See Where Gandhi's Ashes Were Kept
Mahatma Gandhi visited Kanyakumari a couple of times too, and some of his ashes were scattered into the sea there on February 12, 1948. A memorial was later constructed at the location where the ashes were kept for public viewing, near Kumari Amman Temple. Its architecture resembles that of temples in Odisha and the design is quite exceptional. At noon on October 2, Mahatma Gandhi's birthday, the sun's rays fall through a hole in the temple's roof and onto the place where the ashes sat in an urn.
More information about Swami Vivekananda and his teachings (which are based on his interpretation of Hinduism) is available from the Wandering Monk Museum and Arise!Awake! exhibition at Vivekananda Kendra in Vivekanandapuram just north of Kanyakumari. The museum is open from 8 a.m. to noon and 4 p.m. to 8 p.m. The 10 rupee ticket cost covers the Arise!Awake! exhibition as well. Vivekanandapuram ashram also offer yoga retreats and accommodations.
Browse the Shops and Stalls
Shells, painted shells, handicrafts made from shells, and products decorated with shells dominate the souvenir selection at Kanyakumari. They're sold everywhere and collectors will love them! You can even get a customized shell with your name engraved on it. Vendors line the seafront walkway with an array of colossal shells. You'll find more in the shops on atmospheric Sannathi Street (the main market area) leading to Kumari Amman Temple. This market has shops selling lovely woven handloom saris as well.
Explore Vattakottai Fort and Beach
About 15 minutes north of Kanyakumari, Vattakottai Fort dates back to the rule of the Venad kings of Travancore who developed it as a coastal military base. Apparently, it was the last seaside fort built by them. The fort is now being maintained by the Archaeological Survey of India and entry tickets are required. The cost is 25 rupees for Indians and 300 rupees for foreigners. It's not a major monument and foreigners may not think the price is justified though. Nevertheless, the fort provides great ocean views and is a good spot for photography.
Go on a Day Trip to Padmanabhapuram Palace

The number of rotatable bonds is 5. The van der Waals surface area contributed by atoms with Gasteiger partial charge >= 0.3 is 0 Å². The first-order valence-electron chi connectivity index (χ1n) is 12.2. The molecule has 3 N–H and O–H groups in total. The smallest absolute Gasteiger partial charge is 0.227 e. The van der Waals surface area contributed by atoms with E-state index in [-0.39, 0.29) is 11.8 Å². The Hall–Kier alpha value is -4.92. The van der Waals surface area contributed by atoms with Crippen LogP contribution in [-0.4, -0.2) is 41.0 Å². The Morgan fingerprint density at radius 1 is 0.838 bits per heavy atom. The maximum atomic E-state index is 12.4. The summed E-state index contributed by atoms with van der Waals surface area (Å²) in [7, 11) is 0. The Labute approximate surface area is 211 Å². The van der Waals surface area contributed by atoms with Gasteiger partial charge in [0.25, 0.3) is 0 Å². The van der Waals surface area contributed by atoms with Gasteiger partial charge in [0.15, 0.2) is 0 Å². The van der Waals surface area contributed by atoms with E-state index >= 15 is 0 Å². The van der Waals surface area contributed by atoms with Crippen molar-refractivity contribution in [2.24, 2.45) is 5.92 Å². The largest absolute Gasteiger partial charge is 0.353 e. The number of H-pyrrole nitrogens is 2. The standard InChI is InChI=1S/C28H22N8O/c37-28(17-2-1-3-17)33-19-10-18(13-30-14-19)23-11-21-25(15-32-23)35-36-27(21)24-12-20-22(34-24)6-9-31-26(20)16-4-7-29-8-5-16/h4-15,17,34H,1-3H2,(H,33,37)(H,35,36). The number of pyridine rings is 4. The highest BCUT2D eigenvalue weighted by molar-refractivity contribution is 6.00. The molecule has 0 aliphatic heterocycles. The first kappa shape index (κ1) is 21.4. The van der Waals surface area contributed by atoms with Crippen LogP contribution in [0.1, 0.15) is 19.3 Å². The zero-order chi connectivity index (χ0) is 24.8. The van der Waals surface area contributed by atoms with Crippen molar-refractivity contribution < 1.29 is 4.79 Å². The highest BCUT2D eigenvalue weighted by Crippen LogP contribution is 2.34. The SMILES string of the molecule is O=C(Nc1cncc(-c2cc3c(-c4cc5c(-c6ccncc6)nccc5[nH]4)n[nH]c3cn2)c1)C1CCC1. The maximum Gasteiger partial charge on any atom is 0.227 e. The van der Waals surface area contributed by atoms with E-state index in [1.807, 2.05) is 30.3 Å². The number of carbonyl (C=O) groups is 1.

About an hour northwest of Kanyakumari, the town of Padmanabhapuram is a popular day trip with regal heritage. It was once the capital of the princely state of Travancore, before the king relocated the capital to Trivandrum (now the capital of Kerala) in 1795. The main attraction is Padmanabhapuram Palace, which dates back to 1600. Don't expect a typical lavish palace though, or you'll be disappointed. However, the palace is apparently the largest wooden one in Asia. Its craftsmanship and architecture are admirable, especially the detailed woodwork on the walls and ceilings. The palace complex is spread over more than six acres within a fort. It also has a museum.
Take National Highway 66 to Padmanabhapuram, and you'll be able to stop at Thanumalayan Temple in Suchindram on the way. Its one of the rare temples in India where Brahma, Vishnu and Shiva are worshiped as a trinity.
Be Dazzled at Thovalai Flower Market
You probably wouldn't expect one of Asia's largest wholesale flower markets to be in a village 30 minutes north of Kanyakumari. The area around Thovalai specializes in growing flowers, particularly an unusual variety of jasmine, and the market there brims with piles of scented buds. Vibrant roses and marigolds add to the colorful spectacle. Get there early through. The market opens before sunrise and concludes by around 10 a.m.
Check Out Muppandal Wind Farm
Interested in renewable energy? A trip to Thovalai flower market can be combined with a drive through Muppandal Wind Farm by continuing about 15 minutes further along National Highway 944. Notably, it's one of the largest onshore wind farms in the world, and India's biggest source of wind energy. Its motley assembly of turbines stretches for miles, curiously intermingled with palm trees and banana plants. The fact that the turbines are sponsored and commissioned by private companies accounts for the lack of uniformity in their design.
Experience the Monsoon's Arrival
The much-anticipated southwest monsoon arrives on the Indian mainland by early June each year, and the southernmost point at Kanyakumari is where it hits first. Feeling the energy of the storm rolling in, while looking out to sea at it, is an extraordinary experience. Monsoon chasers can follow the rain all the way up the western coast of India.